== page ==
Avionic's president, retired Greek Air Force General Dimitri Countouris, testified at his initial deposition that the Greek "New Fighter Aircraft" Committee reported in May 1983 that General Dynamics' F-16 was the committee's first choice as the new fighter plane for the Hellenic Air Force. However, Countouris refused to say who on the committee told him of the decision because: "[F]irst of all, that is confidential, according to the Greek laws it is not permitted, if I mention a name, this member of the committee, officer, I don't know, will be in trouble, so I cannot and nobody can force me to mention name."


General Dynamics moved to compel Countouris to answer the question. There is some dispute about what occurred in the discovery conference at which the magistrate judge2 considered the motion, but Avionic does not dispute the magistrate judge's report that she "indicated [her] intention to grant the defendant's motion to compel and to order Countouris to answer the questions upon resumption of his deposition. Counsel for plaintiff represented to the court that, based on his discussions with Countouris, the question would be answered." Avionic Co. v. General Dynamics Corp., No. 88-2030-C, slip op. at 2 (E.D.Mo. June 5, 1990) (magistrate's report and recommendation). The magistrate judge entered an order compelling Countouris to appear in St. Louis to be deposed on April 23, 24, or 25, 1990, Avionic Co., slip op. at 1 (April 16, 1990). Accordingly, he gave his deposition in St. Louis on April 24 and 25, 1990. On April 24, 1990, the magistrate judge entered a written order compelling Countouris to answer the questions, but Avionic's counsel contends that counsel did not receive the order or have notice of it until after the deposition was over on April 25.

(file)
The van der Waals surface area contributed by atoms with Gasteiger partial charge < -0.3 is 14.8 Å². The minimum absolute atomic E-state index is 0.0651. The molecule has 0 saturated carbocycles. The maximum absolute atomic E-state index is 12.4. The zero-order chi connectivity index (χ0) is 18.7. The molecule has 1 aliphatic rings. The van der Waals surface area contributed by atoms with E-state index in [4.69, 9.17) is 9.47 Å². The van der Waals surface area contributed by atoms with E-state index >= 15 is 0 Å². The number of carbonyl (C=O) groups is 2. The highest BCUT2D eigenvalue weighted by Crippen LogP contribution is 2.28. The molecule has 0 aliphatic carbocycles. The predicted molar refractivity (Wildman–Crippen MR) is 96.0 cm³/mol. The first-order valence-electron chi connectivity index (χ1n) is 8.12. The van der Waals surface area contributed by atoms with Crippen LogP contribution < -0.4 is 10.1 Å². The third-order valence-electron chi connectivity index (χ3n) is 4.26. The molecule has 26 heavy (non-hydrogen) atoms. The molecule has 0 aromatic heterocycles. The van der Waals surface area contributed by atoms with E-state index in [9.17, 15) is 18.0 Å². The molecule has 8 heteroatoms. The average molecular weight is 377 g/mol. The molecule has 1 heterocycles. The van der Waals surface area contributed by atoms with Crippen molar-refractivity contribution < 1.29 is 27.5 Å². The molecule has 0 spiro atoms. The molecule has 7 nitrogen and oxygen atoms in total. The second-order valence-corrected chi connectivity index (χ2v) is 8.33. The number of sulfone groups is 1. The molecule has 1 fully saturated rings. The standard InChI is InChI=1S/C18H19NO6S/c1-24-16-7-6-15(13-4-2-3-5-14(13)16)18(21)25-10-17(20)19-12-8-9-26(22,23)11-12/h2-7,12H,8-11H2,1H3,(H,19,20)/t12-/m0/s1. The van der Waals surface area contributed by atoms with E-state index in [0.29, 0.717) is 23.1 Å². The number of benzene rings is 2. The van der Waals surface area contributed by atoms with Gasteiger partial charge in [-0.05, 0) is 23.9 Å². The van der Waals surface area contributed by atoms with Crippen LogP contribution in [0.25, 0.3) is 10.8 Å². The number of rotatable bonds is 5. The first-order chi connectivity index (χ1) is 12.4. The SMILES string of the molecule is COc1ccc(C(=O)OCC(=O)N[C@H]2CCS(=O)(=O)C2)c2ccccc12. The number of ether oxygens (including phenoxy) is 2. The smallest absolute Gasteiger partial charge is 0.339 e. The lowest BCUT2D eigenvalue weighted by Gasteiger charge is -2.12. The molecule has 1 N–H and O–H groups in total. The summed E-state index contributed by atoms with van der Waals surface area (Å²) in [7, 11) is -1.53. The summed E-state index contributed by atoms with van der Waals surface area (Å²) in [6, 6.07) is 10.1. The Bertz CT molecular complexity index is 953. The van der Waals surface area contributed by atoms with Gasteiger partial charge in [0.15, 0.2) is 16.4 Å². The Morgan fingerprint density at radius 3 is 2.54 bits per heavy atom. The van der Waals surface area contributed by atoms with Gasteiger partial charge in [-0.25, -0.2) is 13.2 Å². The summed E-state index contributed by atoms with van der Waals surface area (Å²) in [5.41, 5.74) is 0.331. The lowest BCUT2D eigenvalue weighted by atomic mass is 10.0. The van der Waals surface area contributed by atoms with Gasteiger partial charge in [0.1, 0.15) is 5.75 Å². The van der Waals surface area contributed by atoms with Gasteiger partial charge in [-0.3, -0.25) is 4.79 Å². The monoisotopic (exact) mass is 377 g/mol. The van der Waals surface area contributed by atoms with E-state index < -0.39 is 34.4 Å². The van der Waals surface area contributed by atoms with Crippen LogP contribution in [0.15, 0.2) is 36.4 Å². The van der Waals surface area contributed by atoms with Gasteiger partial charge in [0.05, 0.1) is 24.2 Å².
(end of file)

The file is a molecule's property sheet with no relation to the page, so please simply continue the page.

At the April 24-25 deposition, Countouris again refused to say who told him about the May 1983 committee report. He did answer that he had discussed the report with General Marinakis. He also stated that he had information from "various members of the Committee," but he refused to identify the others "because first of all I'm a retired officer of the Air Force. I know what's going on and how I have to protect the various people, you know, there. So, I can't do any harm, you know, to those people." Counsel for General Dynamics reminded Countouris:


"Q: Last week in Court your counsel said that you would disclose those names to me?


A: Yes."


Countouris mentioned names of people on the committee, but as to what any individual told him Countouris said: "First of all, I can't recall. Second, if I remember, I can't tell you." After a conference with his attorney, he testified that he could not recall any particular discussion with any of the specific individuals on the committee about the May report.